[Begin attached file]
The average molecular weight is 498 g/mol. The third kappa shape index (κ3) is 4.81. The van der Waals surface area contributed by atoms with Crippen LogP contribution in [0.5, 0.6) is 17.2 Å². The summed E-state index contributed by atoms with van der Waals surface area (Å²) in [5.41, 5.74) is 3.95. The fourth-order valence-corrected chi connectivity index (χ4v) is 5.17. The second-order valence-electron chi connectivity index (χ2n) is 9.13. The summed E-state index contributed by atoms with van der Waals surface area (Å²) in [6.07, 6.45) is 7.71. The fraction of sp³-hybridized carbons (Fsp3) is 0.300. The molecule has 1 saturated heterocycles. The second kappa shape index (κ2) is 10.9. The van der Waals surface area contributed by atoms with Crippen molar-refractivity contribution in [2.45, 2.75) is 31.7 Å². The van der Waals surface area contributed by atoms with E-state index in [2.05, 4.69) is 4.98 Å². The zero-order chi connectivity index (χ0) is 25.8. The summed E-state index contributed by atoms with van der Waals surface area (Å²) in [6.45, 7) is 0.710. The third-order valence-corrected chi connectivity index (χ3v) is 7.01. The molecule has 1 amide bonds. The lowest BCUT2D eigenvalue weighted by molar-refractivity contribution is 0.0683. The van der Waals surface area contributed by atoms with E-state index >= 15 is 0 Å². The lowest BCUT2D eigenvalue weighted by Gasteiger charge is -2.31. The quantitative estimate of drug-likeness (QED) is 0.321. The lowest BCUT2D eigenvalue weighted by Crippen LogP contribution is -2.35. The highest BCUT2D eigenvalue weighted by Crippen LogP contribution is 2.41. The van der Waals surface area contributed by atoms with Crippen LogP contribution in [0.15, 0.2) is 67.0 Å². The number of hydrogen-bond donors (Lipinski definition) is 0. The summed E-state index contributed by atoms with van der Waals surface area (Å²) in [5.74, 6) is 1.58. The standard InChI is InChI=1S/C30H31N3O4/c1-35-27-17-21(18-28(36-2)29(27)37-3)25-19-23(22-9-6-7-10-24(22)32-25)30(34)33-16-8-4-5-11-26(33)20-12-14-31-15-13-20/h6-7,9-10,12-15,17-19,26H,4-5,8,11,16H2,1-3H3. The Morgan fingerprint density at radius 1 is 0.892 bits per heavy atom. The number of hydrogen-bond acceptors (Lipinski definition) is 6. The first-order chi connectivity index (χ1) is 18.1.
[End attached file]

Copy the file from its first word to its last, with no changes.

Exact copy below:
The average molecular weight is 498 g/mol. The third kappa shape index (κ3) is 4.81. The van der Waals surface area contributed by atoms with Crippen LogP contribution in [0.5, 0.6) is 17.2 Å². The summed E-state index contributed by atoms with van der Waals surface area (Å²) in [5.41, 5.74) is 3.95. The fourth-order valence-corrected chi connectivity index (χ4v) is 5.17. The second-order valence-electron chi connectivity index (χ2n) is 9.13. The summed E-state index contributed by atoms with van der Waals surface area (Å²) in [6.07, 6.45) is 7.71. The fraction of sp³-hybridized carbons (Fsp3) is 0.300. The molecule has 1 saturated heterocycles. The second kappa shape index (κ2) is 10.9. The van der Waals surface area contributed by atoms with Crippen molar-refractivity contribution in [2.45, 2.75) is 31.7 Å². The van der Waals surface area contributed by atoms with E-state index in [2.05, 4.69) is 4.98 Å². The zero-order chi connectivity index (χ0) is 25.8. The summed E-state index contributed by atoms with van der Waals surface area (Å²) in [6.45, 7) is 0.710. The third-order valence-corrected chi connectivity index (χ3v) is 7.01. The molecule has 1 amide bonds. The lowest BCUT2D eigenvalue weighted by molar-refractivity contribution is 0.0683. The van der Waals surface area contributed by atoms with E-state index >= 15 is 0 Å². The lowest BCUT2D eigenvalue weighted by Gasteiger charge is -2.31. The quantitative estimate of drug-likeness (QED) is 0.321. The lowest BCUT2D eigenvalue weighted by Crippen LogP contribution is -2.35. The highest BCUT2D eigenvalue weighted by Crippen LogP contribution is 2.41. The van der Waals surface area contributed by atoms with Crippen LogP contribution in [0.15, 0.2) is 67.0 Å². The number of hydrogen-bond donors (Lipinski definition) is 0. The summed E-state index contributed by atoms with van der Waals surface area (Å²) in [5.74, 6) is 1.58. The standard InChI is InChI=1S/C30H31N3O4/c1-35-27-17-21(18-28(36-2)29(27)37-3)25-19-23(22-9-6-7-10-24(22)32-25)30(34)33-16-8-4-5-11-26(33)20-12-14-31-15-13-20/h6-7,9-10,12-15,17-19,26H,4-5,8,11,16H2,1-3H3. The Morgan fingerprint density at radius 1 is 0.892 bits per heavy atom. The number of hydrogen-bond acceptors (Lipinski definition) is 6. The first-order chi connectivity index (χ1) is 18.1.